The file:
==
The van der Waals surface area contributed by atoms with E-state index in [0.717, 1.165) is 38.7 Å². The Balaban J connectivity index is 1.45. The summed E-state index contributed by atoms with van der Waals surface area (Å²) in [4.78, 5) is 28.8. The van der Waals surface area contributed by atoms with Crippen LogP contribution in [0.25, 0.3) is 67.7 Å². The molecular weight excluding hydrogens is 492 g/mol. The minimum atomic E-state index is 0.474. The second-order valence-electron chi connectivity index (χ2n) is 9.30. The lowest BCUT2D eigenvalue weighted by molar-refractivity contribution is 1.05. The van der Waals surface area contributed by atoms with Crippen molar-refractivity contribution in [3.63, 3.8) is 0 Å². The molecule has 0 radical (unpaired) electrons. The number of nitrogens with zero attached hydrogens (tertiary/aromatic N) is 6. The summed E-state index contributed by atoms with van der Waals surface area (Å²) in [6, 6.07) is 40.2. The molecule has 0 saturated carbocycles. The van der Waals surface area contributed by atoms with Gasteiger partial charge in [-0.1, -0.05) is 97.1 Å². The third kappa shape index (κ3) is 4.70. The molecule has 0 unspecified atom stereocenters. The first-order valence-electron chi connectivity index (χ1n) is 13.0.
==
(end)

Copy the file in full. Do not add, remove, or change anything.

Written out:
The van der Waals surface area contributed by atoms with E-state index in [0.717, 1.165) is 38.7 Å². The Balaban J connectivity index is 1.45. The summed E-state index contributed by atoms with van der Waals surface area (Å²) in [4.78, 5) is 28.8. The van der Waals surface area contributed by atoms with Crippen LogP contribution in [0.25, 0.3) is 67.7 Å². The molecular weight excluding hydrogens is 492 g/mol. The minimum atomic E-state index is 0.474. The second-order valence-electron chi connectivity index (χ2n) is 9.30. The lowest BCUT2D eigenvalue weighted by molar-refractivity contribution is 1.05. The van der Waals surface area contributed by atoms with Crippen molar-refractivity contribution in [3.63, 3.8) is 0 Å². The molecule has 0 radical (unpaired) electrons. The number of nitrogens with zero attached hydrogens (tertiary/aromatic N) is 6. The summed E-state index contributed by atoms with van der Waals surface area (Å²) in [6, 6.07) is 40.2. The molecule has 0 saturated carbocycles. The van der Waals surface area contributed by atoms with Gasteiger partial charge in [-0.1, -0.05) is 97.1 Å². The third kappa shape index (κ3) is 4.70. The molecule has 0 unspecified atom stereocenters. The first-order valence-electron chi connectivity index (χ1n) is 13.0.